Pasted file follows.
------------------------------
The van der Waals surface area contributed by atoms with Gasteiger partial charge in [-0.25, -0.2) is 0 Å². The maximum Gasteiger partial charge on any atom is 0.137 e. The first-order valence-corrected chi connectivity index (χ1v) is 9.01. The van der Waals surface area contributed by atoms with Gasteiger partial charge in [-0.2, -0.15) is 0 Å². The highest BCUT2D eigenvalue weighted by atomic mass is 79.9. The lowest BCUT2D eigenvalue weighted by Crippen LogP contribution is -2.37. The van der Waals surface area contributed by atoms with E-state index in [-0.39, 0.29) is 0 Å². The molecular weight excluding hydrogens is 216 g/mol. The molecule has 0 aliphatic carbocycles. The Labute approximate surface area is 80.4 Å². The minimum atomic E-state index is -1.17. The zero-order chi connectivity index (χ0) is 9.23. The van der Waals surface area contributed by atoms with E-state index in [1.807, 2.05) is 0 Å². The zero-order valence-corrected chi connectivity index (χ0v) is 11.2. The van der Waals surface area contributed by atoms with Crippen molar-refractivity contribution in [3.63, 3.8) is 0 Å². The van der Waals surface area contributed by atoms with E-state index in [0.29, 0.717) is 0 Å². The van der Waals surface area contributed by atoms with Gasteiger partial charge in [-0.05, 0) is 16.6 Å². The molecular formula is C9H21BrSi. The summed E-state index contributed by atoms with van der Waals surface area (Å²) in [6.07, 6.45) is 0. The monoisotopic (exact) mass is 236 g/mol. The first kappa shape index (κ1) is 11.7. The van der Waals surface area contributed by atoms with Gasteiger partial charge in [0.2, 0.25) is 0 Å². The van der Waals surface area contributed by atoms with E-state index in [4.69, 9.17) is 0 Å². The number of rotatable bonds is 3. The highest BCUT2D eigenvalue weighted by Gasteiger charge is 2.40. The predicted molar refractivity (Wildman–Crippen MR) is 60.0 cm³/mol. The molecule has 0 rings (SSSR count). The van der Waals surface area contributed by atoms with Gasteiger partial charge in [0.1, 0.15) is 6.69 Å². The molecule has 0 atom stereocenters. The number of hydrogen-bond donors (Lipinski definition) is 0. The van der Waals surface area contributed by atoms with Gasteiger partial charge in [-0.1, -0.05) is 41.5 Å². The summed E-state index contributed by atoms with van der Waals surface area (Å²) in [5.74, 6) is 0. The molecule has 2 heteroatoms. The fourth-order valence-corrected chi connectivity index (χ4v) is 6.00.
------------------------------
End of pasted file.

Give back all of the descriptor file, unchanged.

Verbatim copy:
The van der Waals surface area contributed by atoms with Gasteiger partial charge in [-0.25, -0.2) is 0 Å². The maximum Gasteiger partial charge on any atom is 0.137 e. The first-order valence-corrected chi connectivity index (χ1v) is 9.01. The van der Waals surface area contributed by atoms with Gasteiger partial charge in [-0.2, -0.15) is 0 Å². The highest BCUT2D eigenvalue weighted by atomic mass is 79.9. The lowest BCUT2D eigenvalue weighted by Crippen LogP contribution is -2.37. The van der Waals surface area contributed by atoms with E-state index in [-0.39, 0.29) is 0 Å². The molecular weight excluding hydrogens is 216 g/mol. The molecule has 0 aliphatic carbocycles. The Labute approximate surface area is 80.4 Å². The minimum atomic E-state index is -1.17. The zero-order chi connectivity index (χ0) is 9.23. The van der Waals surface area contributed by atoms with E-state index in [1.807, 2.05) is 0 Å². The zero-order valence-corrected chi connectivity index (χ0v) is 11.2. The van der Waals surface area contributed by atoms with Crippen molar-refractivity contribution in [3.63, 3.8) is 0 Å². The van der Waals surface area contributed by atoms with E-state index in [0.29, 0.717) is 0 Å². The van der Waals surface area contributed by atoms with Gasteiger partial charge in [-0.05, 0) is 16.6 Å². The molecular formula is C9H21BrSi. The summed E-state index contributed by atoms with van der Waals surface area (Å²) in [6.07, 6.45) is 0. The monoisotopic (exact) mass is 236 g/mol. The first kappa shape index (κ1) is 11.7. The van der Waals surface area contributed by atoms with Gasteiger partial charge in [0.2, 0.25) is 0 Å². The van der Waals surface area contributed by atoms with E-state index in [4.69, 9.17) is 0 Å². The number of rotatable bonds is 3. The highest BCUT2D eigenvalue weighted by Gasteiger charge is 2.40. The predicted molar refractivity (Wildman–Crippen MR) is 60.0 cm³/mol. The molecule has 0 rings (SSSR count). The van der Waals surface area contributed by atoms with Gasteiger partial charge in [0.1, 0.15) is 6.69 Å². The molecule has 0 atom stereocenters. The number of hydrogen-bond donors (Lipinski definition) is 0. The van der Waals surface area contributed by atoms with Gasteiger partial charge in [-0.1, -0.05) is 41.5 Å². The summed E-state index contributed by atoms with van der Waals surface area (Å²) in [5.74, 6) is 0. The molecule has 2 heteroatoms. The fourth-order valence-corrected chi connectivity index (χ4v) is 6.00.